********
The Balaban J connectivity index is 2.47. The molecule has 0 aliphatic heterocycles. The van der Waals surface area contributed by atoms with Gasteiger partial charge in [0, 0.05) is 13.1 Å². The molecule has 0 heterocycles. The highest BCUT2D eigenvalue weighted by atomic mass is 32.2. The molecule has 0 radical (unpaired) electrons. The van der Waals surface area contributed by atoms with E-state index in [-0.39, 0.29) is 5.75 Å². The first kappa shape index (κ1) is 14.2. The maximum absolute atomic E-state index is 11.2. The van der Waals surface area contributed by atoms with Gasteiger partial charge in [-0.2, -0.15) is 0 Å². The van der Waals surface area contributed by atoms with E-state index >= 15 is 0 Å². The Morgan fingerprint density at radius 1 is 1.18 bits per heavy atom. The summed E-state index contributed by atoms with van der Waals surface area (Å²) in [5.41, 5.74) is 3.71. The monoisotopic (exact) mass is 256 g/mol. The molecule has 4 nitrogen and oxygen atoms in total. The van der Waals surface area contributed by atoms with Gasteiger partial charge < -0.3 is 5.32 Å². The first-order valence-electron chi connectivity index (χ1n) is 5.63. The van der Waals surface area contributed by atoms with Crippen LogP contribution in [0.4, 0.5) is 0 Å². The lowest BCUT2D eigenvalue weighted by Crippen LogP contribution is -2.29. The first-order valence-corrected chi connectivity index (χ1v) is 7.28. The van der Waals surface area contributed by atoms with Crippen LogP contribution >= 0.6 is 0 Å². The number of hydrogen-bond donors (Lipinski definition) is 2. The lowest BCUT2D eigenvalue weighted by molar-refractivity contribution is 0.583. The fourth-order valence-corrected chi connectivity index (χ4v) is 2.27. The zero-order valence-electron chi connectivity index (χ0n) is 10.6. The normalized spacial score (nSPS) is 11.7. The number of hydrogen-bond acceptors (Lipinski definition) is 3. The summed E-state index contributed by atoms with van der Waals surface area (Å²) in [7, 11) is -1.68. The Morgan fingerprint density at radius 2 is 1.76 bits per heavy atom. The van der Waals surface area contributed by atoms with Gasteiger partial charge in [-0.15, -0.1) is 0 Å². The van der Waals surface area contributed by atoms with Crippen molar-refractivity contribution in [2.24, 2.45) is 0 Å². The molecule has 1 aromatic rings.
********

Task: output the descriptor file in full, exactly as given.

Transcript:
The Balaban J connectivity index is 2.47. The molecule has 0 aliphatic heterocycles. The van der Waals surface area contributed by atoms with Gasteiger partial charge in [0, 0.05) is 13.1 Å². The molecule has 0 heterocycles. The highest BCUT2D eigenvalue weighted by atomic mass is 32.2. The molecule has 0 radical (unpaired) electrons. The van der Waals surface area contributed by atoms with E-state index in [-0.39, 0.29) is 5.75 Å². The first kappa shape index (κ1) is 14.2. The maximum absolute atomic E-state index is 11.2. The van der Waals surface area contributed by atoms with Gasteiger partial charge in [-0.2, -0.15) is 0 Å². The van der Waals surface area contributed by atoms with E-state index >= 15 is 0 Å². The Morgan fingerprint density at radius 1 is 1.18 bits per heavy atom. The summed E-state index contributed by atoms with van der Waals surface area (Å²) in [5.41, 5.74) is 3.71. The monoisotopic (exact) mass is 256 g/mol. The molecule has 4 nitrogen and oxygen atoms in total. The van der Waals surface area contributed by atoms with Gasteiger partial charge < -0.3 is 5.32 Å². The first-order valence-electron chi connectivity index (χ1n) is 5.63. The van der Waals surface area contributed by atoms with Crippen LogP contribution in [0.4, 0.5) is 0 Å². The lowest BCUT2D eigenvalue weighted by Crippen LogP contribution is -2.29. The first-order valence-corrected chi connectivity index (χ1v) is 7.28. The van der Waals surface area contributed by atoms with Crippen LogP contribution >= 0.6 is 0 Å². The number of hydrogen-bond donors (Lipinski definition) is 2. The lowest BCUT2D eigenvalue weighted by molar-refractivity contribution is 0.583. The fourth-order valence-corrected chi connectivity index (χ4v) is 2.27. The zero-order valence-electron chi connectivity index (χ0n) is 10.6. The normalized spacial score (nSPS) is 11.7. The number of hydrogen-bond acceptors (Lipinski definition) is 3. The summed E-state index contributed by atoms with van der Waals surface area (Å²) in [7, 11) is -1.68. The Morgan fingerprint density at radius 2 is 1.76 bits per heavy atom. The van der Waals surface area contributed by atoms with Gasteiger partial charge in [-0.15, -0.1) is 0 Å². The van der Waals surface area contributed by atoms with Crippen molar-refractivity contribution in [2.24, 2.45) is 0 Å². The molecule has 1 aromatic rings.